In economics, Veblen goods are a group of commodities for which people's preference for buying them increases as their price increases, as greater price confers greater status, instead of decreasing according to the law of demand. A Veblen good is often also a positional good. The Veblen effect is named after economist Thorstein Veblen, who first pointed out the concepts of conspicuous consumption and status-seeking.
Some types of high-status goods, such as high-end wines, designer handbags, and luxury cars are Veblen goods, in that decreasing their prices decreases people's preference for buying them because they are no longer perceived as exclusive or high status products.  Similarly, a price increase may increase that high status and perception of exclusivity, thereby making the good even more preferable. Often such goods are no better or are even worse than their lower priced counterparts. However, this 'anomaly' is mitigated when one understands that the demand curve does not necessarily have only one peak. The goods generally thought to be Veblen goods are still subject to the curve since demand does not increase with price infinitely. Demand may go up with price within a certain price range, but at the top of that range the demand will cease to increase before it begins to fall again with further price increases. At the other end of the spectrum, where luxury items priced equal to non-luxury items of lower quality, all else being equal more people would buy the luxury items, even though a few Veblen-seekers would not. Thus, even a Veblen good is subject to the dictum that demand moves conversely to price, although the response of demand to price is not consistent at all points on the demand curve.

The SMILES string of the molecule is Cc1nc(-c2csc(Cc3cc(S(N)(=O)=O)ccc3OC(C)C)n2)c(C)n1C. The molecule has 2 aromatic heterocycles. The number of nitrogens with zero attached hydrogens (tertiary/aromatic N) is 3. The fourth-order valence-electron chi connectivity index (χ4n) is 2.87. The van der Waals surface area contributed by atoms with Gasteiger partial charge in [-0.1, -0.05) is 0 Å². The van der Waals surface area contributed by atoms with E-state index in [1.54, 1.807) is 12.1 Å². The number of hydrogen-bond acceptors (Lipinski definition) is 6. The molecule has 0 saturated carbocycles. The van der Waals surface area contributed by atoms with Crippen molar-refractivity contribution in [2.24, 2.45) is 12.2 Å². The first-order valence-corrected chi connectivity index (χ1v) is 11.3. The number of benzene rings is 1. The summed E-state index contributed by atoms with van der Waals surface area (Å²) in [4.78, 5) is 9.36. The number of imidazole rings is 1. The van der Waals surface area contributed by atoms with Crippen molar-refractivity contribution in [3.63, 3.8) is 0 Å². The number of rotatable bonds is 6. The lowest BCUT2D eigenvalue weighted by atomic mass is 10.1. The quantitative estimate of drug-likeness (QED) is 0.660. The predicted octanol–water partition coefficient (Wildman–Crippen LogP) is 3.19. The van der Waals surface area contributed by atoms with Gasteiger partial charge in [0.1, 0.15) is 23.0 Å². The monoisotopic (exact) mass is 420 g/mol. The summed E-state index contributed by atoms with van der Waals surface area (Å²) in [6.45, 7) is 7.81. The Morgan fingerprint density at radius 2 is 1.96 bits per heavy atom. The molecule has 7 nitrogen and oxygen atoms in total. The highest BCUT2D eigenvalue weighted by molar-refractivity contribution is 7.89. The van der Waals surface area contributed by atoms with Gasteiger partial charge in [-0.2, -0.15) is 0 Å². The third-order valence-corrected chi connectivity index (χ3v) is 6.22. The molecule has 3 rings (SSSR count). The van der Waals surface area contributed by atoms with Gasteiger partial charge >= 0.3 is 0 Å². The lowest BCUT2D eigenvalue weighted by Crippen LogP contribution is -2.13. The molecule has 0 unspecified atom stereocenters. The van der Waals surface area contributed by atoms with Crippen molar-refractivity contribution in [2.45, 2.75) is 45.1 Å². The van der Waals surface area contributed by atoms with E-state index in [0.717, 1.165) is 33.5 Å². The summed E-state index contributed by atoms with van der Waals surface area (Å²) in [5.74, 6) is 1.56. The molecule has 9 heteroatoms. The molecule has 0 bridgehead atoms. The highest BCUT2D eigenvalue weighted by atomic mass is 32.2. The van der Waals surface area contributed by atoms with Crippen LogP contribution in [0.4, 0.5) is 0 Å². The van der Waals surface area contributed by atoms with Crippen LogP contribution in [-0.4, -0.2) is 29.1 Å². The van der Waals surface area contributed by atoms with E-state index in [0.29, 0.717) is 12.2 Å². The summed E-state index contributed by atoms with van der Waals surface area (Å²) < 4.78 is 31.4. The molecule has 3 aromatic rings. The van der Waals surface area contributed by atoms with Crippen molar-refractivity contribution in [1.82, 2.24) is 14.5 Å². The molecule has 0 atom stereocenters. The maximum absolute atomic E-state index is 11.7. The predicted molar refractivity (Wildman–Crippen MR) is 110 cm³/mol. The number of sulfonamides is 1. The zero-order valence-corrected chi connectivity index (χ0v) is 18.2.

Veblen goods and consumer psychology are major themes of such late 20th-century novels as Viktor Pelevin's Generation "П" and Frédéric Beigbeder's 99 Francs.